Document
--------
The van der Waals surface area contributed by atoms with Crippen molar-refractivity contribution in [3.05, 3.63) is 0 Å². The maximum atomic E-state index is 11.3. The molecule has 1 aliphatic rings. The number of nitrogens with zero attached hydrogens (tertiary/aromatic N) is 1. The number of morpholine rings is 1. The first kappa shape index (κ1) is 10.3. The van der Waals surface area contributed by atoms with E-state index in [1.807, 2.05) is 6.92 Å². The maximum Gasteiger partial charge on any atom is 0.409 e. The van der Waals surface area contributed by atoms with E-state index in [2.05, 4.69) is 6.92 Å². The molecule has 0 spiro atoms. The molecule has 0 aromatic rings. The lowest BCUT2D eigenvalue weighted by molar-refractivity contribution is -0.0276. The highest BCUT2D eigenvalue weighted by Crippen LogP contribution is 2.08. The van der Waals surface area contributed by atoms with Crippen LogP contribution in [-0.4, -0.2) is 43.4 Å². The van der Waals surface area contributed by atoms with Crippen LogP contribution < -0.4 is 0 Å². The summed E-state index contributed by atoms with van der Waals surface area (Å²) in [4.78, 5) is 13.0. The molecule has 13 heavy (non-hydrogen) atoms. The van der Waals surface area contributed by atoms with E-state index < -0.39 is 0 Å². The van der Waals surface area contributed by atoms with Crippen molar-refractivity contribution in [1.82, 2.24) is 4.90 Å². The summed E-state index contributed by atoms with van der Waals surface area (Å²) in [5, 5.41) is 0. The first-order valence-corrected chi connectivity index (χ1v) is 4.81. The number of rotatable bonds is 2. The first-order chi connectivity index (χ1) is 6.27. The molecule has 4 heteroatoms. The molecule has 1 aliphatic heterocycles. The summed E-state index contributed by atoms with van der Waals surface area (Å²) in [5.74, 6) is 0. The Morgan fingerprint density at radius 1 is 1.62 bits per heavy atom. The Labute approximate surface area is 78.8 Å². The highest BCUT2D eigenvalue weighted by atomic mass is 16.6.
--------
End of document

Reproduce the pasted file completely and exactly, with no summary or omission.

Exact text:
The van der Waals surface area contributed by atoms with Crippen molar-refractivity contribution in [3.05, 3.63) is 0 Å². The maximum atomic E-state index is 11.3. The molecule has 1 aliphatic rings. The number of nitrogens with zero attached hydrogens (tertiary/aromatic N) is 1. The number of morpholine rings is 1. The first kappa shape index (κ1) is 10.3. The van der Waals surface area contributed by atoms with E-state index in [1.807, 2.05) is 6.92 Å². The maximum Gasteiger partial charge on any atom is 0.409 e. The van der Waals surface area contributed by atoms with E-state index in [2.05, 4.69) is 6.92 Å². The molecule has 0 spiro atoms. The molecule has 0 aromatic rings. The lowest BCUT2D eigenvalue weighted by molar-refractivity contribution is -0.0276. The highest BCUT2D eigenvalue weighted by Crippen LogP contribution is 2.08. The van der Waals surface area contributed by atoms with Crippen LogP contribution in [-0.4, -0.2) is 43.4 Å². The van der Waals surface area contributed by atoms with Crippen LogP contribution < -0.4 is 0 Å². The summed E-state index contributed by atoms with van der Waals surface area (Å²) in [4.78, 5) is 13.0. The molecule has 13 heavy (non-hydrogen) atoms. The van der Waals surface area contributed by atoms with E-state index < -0.39 is 0 Å². The van der Waals surface area contributed by atoms with Crippen molar-refractivity contribution in [1.82, 2.24) is 4.90 Å². The summed E-state index contributed by atoms with van der Waals surface area (Å²) in [5, 5.41) is 0. The first-order valence-corrected chi connectivity index (χ1v) is 4.81. The number of rotatable bonds is 2. The first-order chi connectivity index (χ1) is 6.27. The molecule has 4 heteroatoms. The molecule has 1 aliphatic heterocycles. The summed E-state index contributed by atoms with van der Waals surface area (Å²) in [5.74, 6) is 0. The Morgan fingerprint density at radius 1 is 1.62 bits per heavy atom. The Labute approximate surface area is 78.8 Å². The highest BCUT2D eigenvalue weighted by atomic mass is 16.6.